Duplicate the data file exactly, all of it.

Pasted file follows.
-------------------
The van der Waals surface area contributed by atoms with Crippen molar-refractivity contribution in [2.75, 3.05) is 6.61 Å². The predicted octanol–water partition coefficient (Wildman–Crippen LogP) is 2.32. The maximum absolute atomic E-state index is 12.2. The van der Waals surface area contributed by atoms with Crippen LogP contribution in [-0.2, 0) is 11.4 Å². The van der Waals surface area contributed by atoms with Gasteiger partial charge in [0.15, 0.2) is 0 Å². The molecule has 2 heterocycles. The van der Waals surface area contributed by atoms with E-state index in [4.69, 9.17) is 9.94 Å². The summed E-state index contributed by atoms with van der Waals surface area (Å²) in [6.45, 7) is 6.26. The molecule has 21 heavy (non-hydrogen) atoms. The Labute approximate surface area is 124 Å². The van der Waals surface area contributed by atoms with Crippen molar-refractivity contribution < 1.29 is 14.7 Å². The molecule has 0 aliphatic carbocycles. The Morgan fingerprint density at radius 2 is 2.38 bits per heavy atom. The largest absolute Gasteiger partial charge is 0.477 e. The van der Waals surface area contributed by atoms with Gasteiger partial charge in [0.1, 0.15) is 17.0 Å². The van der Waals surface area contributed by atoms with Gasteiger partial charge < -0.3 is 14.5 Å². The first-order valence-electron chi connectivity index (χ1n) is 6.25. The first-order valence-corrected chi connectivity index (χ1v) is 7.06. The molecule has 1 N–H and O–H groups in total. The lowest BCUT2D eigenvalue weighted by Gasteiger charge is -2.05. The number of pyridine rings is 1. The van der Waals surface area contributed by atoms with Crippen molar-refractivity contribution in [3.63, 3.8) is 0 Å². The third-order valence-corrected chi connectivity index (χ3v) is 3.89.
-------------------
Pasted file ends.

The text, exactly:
The van der Waals surface area contributed by atoms with Crippen molar-refractivity contribution in [2.75, 3.05) is 6.61 Å². The predicted octanol–water partition coefficient (Wildman–Crippen LogP) is 2.32. The maximum absolute atomic E-state index is 12.2. The van der Waals surface area contributed by atoms with Crippen LogP contribution in [-0.2, 0) is 11.4 Å². The van der Waals surface area contributed by atoms with Gasteiger partial charge in [0.15, 0.2) is 0 Å². The molecule has 2 heterocycles. The van der Waals surface area contributed by atoms with E-state index in [4.69, 9.17) is 9.94 Å². The summed E-state index contributed by atoms with van der Waals surface area (Å²) in [6.45, 7) is 6.26. The molecule has 21 heavy (non-hydrogen) atoms. The Labute approximate surface area is 124 Å². The van der Waals surface area contributed by atoms with Crippen molar-refractivity contribution < 1.29 is 14.7 Å². The molecule has 0 aliphatic carbocycles. The Morgan fingerprint density at radius 2 is 2.38 bits per heavy atom. The largest absolute Gasteiger partial charge is 0.477 e. The van der Waals surface area contributed by atoms with Gasteiger partial charge in [0.1, 0.15) is 17.0 Å². The van der Waals surface area contributed by atoms with Gasteiger partial charge < -0.3 is 14.5 Å². The first-order valence-electron chi connectivity index (χ1n) is 6.25. The first-order valence-corrected chi connectivity index (χ1v) is 7.06. The molecule has 1 N–H and O–H groups in total. The lowest BCUT2D eigenvalue weighted by Gasteiger charge is -2.05. The number of pyridine rings is 1. The van der Waals surface area contributed by atoms with Crippen molar-refractivity contribution in [3.63, 3.8) is 0 Å². The third-order valence-corrected chi connectivity index (χ3v) is 3.89.